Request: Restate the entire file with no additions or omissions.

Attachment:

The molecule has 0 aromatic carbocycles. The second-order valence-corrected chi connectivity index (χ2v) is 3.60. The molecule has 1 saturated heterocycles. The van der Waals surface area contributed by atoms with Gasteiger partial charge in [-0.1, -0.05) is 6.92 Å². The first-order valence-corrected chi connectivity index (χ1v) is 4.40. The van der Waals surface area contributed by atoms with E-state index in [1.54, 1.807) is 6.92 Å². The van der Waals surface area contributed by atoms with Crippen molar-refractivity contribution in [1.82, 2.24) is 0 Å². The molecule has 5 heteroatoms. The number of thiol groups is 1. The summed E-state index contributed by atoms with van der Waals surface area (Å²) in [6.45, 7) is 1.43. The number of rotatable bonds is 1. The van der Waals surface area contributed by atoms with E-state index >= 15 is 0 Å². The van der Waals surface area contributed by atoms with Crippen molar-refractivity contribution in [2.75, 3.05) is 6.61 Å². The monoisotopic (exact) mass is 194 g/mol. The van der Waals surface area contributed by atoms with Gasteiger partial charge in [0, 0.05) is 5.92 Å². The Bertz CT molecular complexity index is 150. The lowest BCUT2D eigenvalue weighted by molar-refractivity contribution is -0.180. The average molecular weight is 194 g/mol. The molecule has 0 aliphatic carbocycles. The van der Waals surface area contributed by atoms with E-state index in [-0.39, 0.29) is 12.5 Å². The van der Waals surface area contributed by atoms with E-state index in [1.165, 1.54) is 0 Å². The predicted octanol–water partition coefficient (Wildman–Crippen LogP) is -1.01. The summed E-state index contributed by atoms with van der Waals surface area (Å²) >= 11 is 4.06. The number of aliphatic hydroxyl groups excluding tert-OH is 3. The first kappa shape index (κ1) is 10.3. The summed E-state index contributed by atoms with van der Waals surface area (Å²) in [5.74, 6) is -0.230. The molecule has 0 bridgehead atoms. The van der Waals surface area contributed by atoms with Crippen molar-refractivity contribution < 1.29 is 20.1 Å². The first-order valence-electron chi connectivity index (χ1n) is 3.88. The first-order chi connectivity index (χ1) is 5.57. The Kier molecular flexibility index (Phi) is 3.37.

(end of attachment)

The molecule has 0 aromatic carbocycles. The second-order valence-corrected chi connectivity index (χ2v) is 3.60. The molecule has 1 saturated heterocycles. The van der Waals surface area contributed by atoms with Gasteiger partial charge in [-0.1, -0.05) is 6.92 Å². The first-order valence-corrected chi connectivity index (χ1v) is 4.40. The van der Waals surface area contributed by atoms with E-state index in [1.54, 1.807) is 6.92 Å². The van der Waals surface area contributed by atoms with Crippen molar-refractivity contribution in [1.82, 2.24) is 0 Å². The molecule has 5 heteroatoms. The number of thiol groups is 1. The summed E-state index contributed by atoms with van der Waals surface area (Å²) in [6.45, 7) is 1.43. The number of rotatable bonds is 1. The van der Waals surface area contributed by atoms with E-state index >= 15 is 0 Å². The van der Waals surface area contributed by atoms with Crippen molar-refractivity contribution in [2.75, 3.05) is 6.61 Å². The monoisotopic (exact) mass is 194 g/mol. The van der Waals surface area contributed by atoms with Gasteiger partial charge in [0, 0.05) is 5.92 Å². The Bertz CT molecular complexity index is 150. The lowest BCUT2D eigenvalue weighted by molar-refractivity contribution is -0.180. The average molecular weight is 194 g/mol. The molecule has 0 aliphatic carbocycles. The van der Waals surface area contributed by atoms with E-state index in [-0.39, 0.29) is 12.5 Å². The van der Waals surface area contributed by atoms with E-state index in [1.165, 1.54) is 0 Å². The predicted octanol–water partition coefficient (Wildman–Crippen LogP) is -1.01. The summed E-state index contributed by atoms with van der Waals surface area (Å²) >= 11 is 4.06. The number of aliphatic hydroxyl groups excluding tert-OH is 3. The first kappa shape index (κ1) is 10.3. The summed E-state index contributed by atoms with van der Waals surface area (Å²) in [5.74, 6) is -0.230. The molecule has 0 bridgehead atoms. The van der Waals surface area contributed by atoms with Crippen molar-refractivity contribution < 1.29 is 20.1 Å². The first-order valence-electron chi connectivity index (χ1n) is 3.88. The first-order chi connectivity index (χ1) is 5.57. The Kier molecular flexibility index (Phi) is 3.37.